Western Province call-up for Khayelitsha karatekas

The karatekas from MKA Ryushin-kan in Khayelitsha that made the Western Province teams for the junior, senior and veteran divisions of the upcoming Karate SA National Championships in Cape Town, from left, Khanya Jingxela, Kamva Zokhela, sensei Monwabisi Spogter, Solomon Makratho and Liviwe Ngcaca. Kneeling, Akhanyile Dlelani. Picture: Thabo Makratho

Five athletes from MKA Ryushin-kan in Khayelitsha will represent the Western Province at the Karate South Africa National Championships in Cape Town in March next year.

Trained under the watchful eye of provincial fighter and instructor, Monwabisi Spogter, the five karatekas are Khanya Jingxela, Kamva Zokhela, Solomon Makratho, Akhanyile Dlelani and Liviwe Ngcaca.

The two female athletes, Jingxela and Ngcaca will participate in the under-16/17 juniors and the under-21 kumite divisions. The young male athletes, Dlelani and Zokhela, will both compete in the junior under-16/17 boys. Makratho will participate in the veterans’ division.

Earlier in February this year, Sensei Spogter represented the province in the national championships in Gqeberha and brought home a bronze medal, in kumite, in the veterans’ division.

He said preparing his troops for the past weekend’s provincial trials was not difficult as an instructor with the knowledge and experience of developing athletes in the province.

They kept a strict regime, focused on speed, strength and a healthy diet. Spogter said this is how they will maintain a fit and manageable weight leading up to March next year.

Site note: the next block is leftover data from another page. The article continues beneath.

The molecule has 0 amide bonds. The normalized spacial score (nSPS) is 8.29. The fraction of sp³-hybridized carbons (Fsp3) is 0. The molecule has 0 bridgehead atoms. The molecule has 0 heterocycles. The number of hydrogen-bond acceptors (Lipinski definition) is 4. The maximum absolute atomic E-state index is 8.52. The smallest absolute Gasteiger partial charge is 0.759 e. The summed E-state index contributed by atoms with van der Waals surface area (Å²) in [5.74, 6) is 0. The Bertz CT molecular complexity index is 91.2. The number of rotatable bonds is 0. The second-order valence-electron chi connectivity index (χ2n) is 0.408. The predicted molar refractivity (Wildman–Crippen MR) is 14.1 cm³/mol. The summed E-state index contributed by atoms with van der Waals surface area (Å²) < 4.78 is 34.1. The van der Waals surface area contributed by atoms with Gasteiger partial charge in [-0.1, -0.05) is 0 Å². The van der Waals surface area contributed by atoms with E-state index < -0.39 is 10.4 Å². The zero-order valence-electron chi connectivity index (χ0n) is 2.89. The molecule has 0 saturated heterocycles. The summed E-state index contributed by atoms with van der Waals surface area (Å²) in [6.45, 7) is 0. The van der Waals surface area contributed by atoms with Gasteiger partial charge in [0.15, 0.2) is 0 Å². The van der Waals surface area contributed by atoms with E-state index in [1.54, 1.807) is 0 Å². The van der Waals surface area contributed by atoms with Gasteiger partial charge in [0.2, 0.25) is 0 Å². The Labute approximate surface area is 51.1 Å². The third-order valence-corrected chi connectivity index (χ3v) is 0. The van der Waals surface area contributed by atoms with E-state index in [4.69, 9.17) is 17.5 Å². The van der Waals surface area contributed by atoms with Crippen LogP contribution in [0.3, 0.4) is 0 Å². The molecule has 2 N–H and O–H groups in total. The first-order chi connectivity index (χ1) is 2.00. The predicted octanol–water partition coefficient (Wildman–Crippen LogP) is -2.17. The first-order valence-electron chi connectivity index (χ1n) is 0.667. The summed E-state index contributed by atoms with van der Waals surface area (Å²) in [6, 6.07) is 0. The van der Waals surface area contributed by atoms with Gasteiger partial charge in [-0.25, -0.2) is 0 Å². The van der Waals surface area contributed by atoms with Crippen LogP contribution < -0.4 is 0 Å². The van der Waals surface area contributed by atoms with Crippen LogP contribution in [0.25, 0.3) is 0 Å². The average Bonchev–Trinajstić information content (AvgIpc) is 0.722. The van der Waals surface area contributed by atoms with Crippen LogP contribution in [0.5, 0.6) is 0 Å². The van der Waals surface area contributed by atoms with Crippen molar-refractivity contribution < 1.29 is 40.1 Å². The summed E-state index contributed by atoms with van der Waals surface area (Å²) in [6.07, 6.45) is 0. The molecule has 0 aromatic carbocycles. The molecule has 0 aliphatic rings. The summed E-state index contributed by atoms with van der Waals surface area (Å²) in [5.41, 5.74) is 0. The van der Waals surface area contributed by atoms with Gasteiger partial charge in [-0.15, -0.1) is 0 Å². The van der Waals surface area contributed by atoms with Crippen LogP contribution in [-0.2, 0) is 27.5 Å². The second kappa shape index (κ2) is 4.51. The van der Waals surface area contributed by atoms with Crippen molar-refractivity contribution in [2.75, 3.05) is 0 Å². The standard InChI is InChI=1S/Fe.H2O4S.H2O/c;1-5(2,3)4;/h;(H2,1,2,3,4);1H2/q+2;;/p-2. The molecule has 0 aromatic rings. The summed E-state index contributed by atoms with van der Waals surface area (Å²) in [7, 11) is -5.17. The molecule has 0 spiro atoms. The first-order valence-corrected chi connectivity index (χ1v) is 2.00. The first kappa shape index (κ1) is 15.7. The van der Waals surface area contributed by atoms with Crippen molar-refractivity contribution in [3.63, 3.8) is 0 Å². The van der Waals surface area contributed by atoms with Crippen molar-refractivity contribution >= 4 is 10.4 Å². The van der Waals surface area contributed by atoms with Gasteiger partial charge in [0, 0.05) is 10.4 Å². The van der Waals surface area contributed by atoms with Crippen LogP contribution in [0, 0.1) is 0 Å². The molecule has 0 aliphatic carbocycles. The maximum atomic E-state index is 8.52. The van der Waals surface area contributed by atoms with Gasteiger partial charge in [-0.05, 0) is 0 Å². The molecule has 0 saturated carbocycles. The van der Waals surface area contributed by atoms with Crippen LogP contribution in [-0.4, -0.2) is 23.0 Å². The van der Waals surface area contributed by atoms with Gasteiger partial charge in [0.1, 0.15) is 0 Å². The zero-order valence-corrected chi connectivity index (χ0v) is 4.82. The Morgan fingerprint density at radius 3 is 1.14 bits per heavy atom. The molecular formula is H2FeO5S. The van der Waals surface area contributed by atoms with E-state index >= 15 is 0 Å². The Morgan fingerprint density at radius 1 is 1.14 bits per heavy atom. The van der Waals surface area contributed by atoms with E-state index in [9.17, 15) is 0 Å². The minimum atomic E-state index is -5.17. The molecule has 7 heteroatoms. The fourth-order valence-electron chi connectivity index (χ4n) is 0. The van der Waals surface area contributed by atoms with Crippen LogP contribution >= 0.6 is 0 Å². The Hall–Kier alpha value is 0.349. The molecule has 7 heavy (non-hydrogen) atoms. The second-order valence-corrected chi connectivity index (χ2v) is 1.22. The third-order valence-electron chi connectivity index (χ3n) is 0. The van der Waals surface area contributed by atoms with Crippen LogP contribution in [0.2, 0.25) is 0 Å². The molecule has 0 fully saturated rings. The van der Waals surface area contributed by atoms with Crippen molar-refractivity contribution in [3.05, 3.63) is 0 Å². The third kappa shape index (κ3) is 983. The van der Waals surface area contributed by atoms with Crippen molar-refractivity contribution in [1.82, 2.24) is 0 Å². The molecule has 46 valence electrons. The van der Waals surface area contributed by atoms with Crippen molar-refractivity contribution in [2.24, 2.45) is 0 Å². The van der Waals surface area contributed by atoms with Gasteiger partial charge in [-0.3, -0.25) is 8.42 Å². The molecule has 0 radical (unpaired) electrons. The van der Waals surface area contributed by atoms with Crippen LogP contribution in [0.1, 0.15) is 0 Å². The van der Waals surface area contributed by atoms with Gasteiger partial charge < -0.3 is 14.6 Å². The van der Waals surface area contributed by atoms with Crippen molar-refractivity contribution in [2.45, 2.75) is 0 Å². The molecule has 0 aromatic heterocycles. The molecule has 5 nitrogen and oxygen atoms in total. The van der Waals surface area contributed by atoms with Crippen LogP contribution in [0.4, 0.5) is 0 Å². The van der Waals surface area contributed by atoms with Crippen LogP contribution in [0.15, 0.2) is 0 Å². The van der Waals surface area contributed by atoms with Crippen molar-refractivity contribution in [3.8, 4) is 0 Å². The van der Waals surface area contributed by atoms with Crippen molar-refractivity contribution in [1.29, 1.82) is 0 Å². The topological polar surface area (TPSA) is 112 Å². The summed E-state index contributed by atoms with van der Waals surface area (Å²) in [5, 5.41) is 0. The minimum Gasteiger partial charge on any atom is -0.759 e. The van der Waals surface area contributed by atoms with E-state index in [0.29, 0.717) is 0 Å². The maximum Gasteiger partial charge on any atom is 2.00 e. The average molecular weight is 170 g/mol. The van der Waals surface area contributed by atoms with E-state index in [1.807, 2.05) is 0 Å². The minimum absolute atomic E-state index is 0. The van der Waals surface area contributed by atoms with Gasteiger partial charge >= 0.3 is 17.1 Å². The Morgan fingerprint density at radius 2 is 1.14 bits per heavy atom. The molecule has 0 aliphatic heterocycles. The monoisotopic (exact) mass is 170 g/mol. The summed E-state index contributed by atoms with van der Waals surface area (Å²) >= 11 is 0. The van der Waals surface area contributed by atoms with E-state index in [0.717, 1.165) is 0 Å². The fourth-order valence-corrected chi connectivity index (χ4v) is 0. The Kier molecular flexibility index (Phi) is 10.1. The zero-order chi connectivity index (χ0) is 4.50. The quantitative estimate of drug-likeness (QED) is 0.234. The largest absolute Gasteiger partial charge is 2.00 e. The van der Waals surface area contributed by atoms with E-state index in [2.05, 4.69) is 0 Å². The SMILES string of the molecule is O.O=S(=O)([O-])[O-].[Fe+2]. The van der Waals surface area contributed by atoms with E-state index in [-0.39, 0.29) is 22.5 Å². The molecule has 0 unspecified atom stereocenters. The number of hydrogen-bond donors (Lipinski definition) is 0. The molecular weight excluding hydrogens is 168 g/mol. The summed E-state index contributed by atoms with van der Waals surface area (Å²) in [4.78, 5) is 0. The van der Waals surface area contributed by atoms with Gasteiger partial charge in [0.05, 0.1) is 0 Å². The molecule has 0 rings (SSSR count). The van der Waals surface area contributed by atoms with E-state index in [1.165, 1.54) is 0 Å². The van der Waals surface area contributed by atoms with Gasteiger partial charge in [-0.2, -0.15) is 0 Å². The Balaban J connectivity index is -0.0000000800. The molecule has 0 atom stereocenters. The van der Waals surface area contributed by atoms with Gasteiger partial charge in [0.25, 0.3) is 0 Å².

“The competition was tough, I must say, especially for my senior guys because they had to go through the toughest and well known athletes that made the Western Province team every single year. I taught them to use their techniques very strategically in a way that they win the attention of the referees and judges for points,” he said.

Spogter said he has different ways of instilling qualities like focus and resilience in his karatekas.

“First of all I train them to overcome the negative impact. For example, one student won a bronze medal to qualify for the team and that’s not what he/she wanted, it is then my duty to create a growth mindset and for them to be willing to have new experiences. I teach them to maintain high expectations and I fully support them on every step they take. Remember, that is the only way to connect with your students, to support,” he said.

Spogter said through teamwork, they want to break stereotypes, by creating national karatekas and community leaders.

“Teamwork is one of my top ways of achieving my goals. I teach them to be united and to lead by example. Team work gives the ability to build a ‘no fear’ karateka. I also encourage a lot of support from the parents and other fellow team members. I let my team occupy one corner in every event where we can support all our athletes that are performing. This is truly power in unity,” he said.

Karate instructor, Monwabisi Spogter, with a group of karatekas from the Khayelitsha based MKA Ryushin-kan dojo.